The location of the original clubhouse was chosen on the north shore of the Highlands. The site was blessed with a deep water basin but storms wrecked many of the members’ boats and the others quickly moved their craft to the safer precincts of the inner harbor. August 2,1930, the Town of Winthrop held its Tercentenary celebration in which the Pleasant Park Yacht Club took a prominent part.
In due time, under the direction of Father Fitton, a modest Chapel was built at Point Shirley, described as being located close to the water’s edge. In the year 1866, when the Copper Works dosed, the Chapel was placed on a scow and moved to East Boston. The beginnings of Catholicity in Winthrop actually go back to the days before the Civil War. In the years just before the Civil War and until the year 1866, there was at Point Shirley an industry known as the Revere Copper Works.
We have been so twisted and broken in the tumultuous years that it will be several generations before an adequate historical analysis of what has happened to us can be attempted. Next came the twinkling twenties when, like adolescents, we all went on a merry spiral of pleasure and profit, each according to his opportunities and desires. No matter what stock a man purchased, no matter what real estate he acquired, prices went up and up — until the crash came that dreadful day in 1929.
There were 31 families, some of which were then not Floyds, Belchers or Tewksburys but the three families accounted for 29 of the 31 families. Of this number 15 were Tewksburys with 79 members — or more than half of the total population; 9 were Belchers with 40 members; and 5 were Floyds with 23 members. Out of the total population of 156, the three old families thus accounted for 142 persons. Even proportionately the three old names are vanish-ing as more and more people move into town from East Boston, Chelsea, Revere and elsewhere. Cheseborough did not long remain a brother, as he was called in his writs, although he advanced in circumstances, soon becoming, for example, an official of the General Court in the matter of land allotments, and, also a commissioner to assess taxes.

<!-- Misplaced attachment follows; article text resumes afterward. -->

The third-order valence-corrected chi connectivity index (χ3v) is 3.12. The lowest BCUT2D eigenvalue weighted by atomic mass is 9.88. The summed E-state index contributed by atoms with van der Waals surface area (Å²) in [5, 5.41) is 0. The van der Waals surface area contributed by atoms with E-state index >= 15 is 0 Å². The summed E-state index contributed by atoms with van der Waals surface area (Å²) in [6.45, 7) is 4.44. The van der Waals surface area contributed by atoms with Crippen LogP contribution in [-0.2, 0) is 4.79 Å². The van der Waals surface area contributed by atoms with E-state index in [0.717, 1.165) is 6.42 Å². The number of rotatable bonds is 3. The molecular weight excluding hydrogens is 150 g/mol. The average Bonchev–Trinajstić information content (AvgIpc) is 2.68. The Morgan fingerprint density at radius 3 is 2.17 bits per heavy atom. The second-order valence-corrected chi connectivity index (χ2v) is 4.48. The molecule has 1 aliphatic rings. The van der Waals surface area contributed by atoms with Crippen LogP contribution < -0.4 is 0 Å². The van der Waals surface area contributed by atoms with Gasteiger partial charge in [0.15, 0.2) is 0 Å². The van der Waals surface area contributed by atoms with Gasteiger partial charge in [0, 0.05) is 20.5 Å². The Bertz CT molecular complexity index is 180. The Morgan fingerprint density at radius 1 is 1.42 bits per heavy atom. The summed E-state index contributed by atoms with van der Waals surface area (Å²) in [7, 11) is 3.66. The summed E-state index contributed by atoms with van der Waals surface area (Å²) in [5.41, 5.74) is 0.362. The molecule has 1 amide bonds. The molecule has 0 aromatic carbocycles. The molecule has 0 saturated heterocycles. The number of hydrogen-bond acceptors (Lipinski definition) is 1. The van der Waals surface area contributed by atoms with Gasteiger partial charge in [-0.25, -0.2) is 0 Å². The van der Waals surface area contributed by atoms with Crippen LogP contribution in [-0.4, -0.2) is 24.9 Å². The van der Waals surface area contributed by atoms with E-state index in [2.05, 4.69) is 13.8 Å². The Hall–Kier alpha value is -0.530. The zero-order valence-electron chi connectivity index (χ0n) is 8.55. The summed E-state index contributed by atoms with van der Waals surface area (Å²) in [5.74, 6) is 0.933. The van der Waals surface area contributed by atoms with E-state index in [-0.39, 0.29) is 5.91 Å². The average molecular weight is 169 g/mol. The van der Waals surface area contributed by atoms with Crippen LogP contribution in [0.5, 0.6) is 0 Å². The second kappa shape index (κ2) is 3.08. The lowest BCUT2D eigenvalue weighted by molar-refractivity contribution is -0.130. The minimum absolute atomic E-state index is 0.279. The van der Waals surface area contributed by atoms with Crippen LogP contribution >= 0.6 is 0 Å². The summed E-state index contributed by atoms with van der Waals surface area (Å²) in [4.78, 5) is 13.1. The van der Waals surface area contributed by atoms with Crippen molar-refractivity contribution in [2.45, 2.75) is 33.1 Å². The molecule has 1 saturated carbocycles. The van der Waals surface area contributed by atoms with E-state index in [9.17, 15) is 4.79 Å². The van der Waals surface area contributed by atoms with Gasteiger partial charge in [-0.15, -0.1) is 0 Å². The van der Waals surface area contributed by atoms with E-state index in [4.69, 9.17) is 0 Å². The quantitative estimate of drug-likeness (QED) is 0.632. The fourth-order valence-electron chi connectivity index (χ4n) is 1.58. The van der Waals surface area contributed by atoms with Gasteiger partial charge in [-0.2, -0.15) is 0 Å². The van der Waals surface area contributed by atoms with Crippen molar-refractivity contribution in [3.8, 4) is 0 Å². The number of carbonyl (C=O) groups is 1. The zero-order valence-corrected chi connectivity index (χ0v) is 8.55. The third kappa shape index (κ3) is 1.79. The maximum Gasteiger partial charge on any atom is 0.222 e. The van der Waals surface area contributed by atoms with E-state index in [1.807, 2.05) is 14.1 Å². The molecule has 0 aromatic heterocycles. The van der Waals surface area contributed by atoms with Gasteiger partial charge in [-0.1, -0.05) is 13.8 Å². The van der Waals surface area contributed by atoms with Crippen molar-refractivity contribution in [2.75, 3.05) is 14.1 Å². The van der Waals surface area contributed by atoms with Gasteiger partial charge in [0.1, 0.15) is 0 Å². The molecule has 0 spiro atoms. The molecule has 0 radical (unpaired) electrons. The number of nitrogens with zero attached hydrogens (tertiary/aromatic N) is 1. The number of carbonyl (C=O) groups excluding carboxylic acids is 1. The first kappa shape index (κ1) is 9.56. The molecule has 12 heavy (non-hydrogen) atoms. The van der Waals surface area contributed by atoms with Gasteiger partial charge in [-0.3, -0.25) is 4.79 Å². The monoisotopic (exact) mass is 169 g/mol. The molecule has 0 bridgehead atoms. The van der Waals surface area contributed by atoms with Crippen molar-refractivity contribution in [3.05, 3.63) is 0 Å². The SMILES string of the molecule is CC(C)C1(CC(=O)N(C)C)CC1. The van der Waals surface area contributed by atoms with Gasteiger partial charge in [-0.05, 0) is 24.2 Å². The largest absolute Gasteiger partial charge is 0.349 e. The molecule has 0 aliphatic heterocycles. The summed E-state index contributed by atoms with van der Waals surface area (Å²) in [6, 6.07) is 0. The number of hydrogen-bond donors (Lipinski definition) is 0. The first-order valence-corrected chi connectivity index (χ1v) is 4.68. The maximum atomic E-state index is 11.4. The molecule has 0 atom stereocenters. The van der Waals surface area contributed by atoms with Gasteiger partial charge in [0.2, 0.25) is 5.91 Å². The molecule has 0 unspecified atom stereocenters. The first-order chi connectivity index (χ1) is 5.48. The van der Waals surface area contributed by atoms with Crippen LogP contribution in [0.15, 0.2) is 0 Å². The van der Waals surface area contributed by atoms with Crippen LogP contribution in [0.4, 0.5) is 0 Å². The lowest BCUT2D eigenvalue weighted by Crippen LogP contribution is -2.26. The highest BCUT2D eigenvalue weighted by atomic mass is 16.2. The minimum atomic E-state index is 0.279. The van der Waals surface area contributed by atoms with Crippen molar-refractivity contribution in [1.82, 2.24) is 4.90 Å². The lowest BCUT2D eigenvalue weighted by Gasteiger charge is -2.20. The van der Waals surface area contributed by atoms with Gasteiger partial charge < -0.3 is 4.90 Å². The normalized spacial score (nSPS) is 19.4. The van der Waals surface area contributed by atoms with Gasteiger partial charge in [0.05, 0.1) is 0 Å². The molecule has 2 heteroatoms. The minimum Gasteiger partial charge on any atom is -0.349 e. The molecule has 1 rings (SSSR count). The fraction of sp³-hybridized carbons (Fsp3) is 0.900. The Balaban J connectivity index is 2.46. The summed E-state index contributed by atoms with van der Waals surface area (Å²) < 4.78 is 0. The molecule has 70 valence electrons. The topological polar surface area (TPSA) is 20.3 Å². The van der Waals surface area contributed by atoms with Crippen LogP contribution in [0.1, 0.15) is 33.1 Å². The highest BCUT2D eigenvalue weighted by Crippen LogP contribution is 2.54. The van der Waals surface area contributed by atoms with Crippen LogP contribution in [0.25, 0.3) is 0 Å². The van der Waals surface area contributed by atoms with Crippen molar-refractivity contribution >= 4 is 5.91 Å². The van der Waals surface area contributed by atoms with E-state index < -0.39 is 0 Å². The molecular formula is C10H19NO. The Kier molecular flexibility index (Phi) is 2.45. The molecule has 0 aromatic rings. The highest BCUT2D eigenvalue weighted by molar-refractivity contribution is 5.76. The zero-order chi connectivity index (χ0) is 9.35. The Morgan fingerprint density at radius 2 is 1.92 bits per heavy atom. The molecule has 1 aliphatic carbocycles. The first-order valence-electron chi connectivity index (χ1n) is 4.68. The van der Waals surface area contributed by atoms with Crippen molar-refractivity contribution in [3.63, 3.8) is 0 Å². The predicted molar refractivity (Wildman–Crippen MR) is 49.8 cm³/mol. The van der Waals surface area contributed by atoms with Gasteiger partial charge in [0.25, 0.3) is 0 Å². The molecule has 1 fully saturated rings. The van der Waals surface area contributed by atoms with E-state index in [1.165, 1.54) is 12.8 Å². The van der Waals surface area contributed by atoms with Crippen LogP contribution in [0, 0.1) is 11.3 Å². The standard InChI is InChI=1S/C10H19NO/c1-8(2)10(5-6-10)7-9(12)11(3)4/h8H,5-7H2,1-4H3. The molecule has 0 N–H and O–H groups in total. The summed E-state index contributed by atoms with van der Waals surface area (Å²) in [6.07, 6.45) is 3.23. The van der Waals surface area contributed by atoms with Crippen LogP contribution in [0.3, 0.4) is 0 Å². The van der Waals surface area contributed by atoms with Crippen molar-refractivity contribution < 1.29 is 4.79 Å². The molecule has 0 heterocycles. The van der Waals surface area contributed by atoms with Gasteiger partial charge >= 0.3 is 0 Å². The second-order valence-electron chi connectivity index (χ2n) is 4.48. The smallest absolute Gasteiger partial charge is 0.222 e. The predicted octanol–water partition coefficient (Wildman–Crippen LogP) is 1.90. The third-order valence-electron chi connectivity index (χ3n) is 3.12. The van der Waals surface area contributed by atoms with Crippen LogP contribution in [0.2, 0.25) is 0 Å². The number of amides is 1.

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American Infantryman C 1777 By Chris Collingwood
When the «Missing Link» was finally built, providing a double road, — the outer for pleasure cars, the inner and lower road for commercial traffic, — Winthrop had a first class road available out of town for the first time in 300 years. Beyond the old Winthrop Beach Station of the former Narrow Gauge, the Beach runs along to the base of Cottage Hill — or Great Head, as the abbreviated drumlin is properly known. This was one of the first real estate developments in Winthrop, after Playstead and Ocean Spray, and the houses now stand on relatively small lots of land. Many of them are small and of the cottage type, being in part summer cottages made over into permanent homes.
Sullivan’s Castle Island, 1970s